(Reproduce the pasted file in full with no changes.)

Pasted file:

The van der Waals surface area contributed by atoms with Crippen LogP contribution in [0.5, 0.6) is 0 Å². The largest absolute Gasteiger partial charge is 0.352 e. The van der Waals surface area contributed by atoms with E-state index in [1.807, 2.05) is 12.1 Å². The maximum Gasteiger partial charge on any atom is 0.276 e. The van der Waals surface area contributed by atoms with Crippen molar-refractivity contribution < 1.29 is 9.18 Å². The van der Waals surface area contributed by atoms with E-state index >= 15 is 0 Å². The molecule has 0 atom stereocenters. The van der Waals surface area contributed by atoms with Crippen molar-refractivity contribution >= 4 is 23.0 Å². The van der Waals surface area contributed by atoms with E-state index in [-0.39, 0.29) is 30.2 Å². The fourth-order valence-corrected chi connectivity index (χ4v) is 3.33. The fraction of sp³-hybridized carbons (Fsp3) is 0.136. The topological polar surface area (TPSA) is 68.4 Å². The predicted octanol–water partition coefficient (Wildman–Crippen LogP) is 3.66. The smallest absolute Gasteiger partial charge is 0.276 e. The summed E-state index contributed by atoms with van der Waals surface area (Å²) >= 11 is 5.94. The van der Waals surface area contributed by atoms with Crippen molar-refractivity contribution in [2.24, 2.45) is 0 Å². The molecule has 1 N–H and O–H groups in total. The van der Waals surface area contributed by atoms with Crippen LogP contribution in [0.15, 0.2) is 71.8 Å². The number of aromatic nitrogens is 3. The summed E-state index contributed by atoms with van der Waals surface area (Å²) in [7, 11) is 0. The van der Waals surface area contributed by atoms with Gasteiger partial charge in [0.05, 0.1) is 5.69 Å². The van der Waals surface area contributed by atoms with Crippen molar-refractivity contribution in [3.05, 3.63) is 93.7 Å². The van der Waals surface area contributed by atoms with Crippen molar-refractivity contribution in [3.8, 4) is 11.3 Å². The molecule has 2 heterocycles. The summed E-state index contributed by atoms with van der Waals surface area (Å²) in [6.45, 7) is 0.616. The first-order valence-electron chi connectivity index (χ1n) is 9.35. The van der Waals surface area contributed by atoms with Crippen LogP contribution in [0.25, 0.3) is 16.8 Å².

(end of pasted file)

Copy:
The van der Waals surface area contributed by atoms with Crippen LogP contribution in [0.5, 0.6) is 0 Å². The largest absolute Gasteiger partial charge is 0.352 e. The van der Waals surface area contributed by atoms with E-state index in [1.807, 2.05) is 12.1 Å². The maximum Gasteiger partial charge on any atom is 0.276 e. The van der Waals surface area contributed by atoms with Crippen molar-refractivity contribution < 1.29 is 9.18 Å². The van der Waals surface area contributed by atoms with E-state index >= 15 is 0 Å². The molecule has 0 atom stereocenters. The van der Waals surface area contributed by atoms with Crippen molar-refractivity contribution >= 4 is 23.0 Å². The van der Waals surface area contributed by atoms with E-state index in [-0.39, 0.29) is 30.2 Å². The fourth-order valence-corrected chi connectivity index (χ4v) is 3.33. The fraction of sp³-hybridized carbons (Fsp3) is 0.136. The topological polar surface area (TPSA) is 68.4 Å². The predicted octanol–water partition coefficient (Wildman–Crippen LogP) is 3.66. The smallest absolute Gasteiger partial charge is 0.276 e. The summed E-state index contributed by atoms with van der Waals surface area (Å²) >= 11 is 5.94. The van der Waals surface area contributed by atoms with Crippen molar-refractivity contribution in [2.24, 2.45) is 0 Å². The molecule has 1 N–H and O–H groups in total. The van der Waals surface area contributed by atoms with Crippen LogP contribution in [0.15, 0.2) is 71.8 Å². The number of aromatic nitrogens is 3. The summed E-state index contributed by atoms with van der Waals surface area (Å²) in [7, 11) is 0. The van der Waals surface area contributed by atoms with Gasteiger partial charge in [0.05, 0.1) is 5.69 Å². The van der Waals surface area contributed by atoms with Crippen molar-refractivity contribution in [3.05, 3.63) is 93.7 Å². The van der Waals surface area contributed by atoms with Crippen molar-refractivity contribution in [3.8, 4) is 11.3 Å². The molecule has 2 heterocycles. The summed E-state index contributed by atoms with van der Waals surface area (Å²) in [6.45, 7) is 0.616. The first-order valence-electron chi connectivity index (χ1n) is 9.35. The van der Waals surface area contributed by atoms with Crippen LogP contribution in [0.25, 0.3) is 16.8 Å².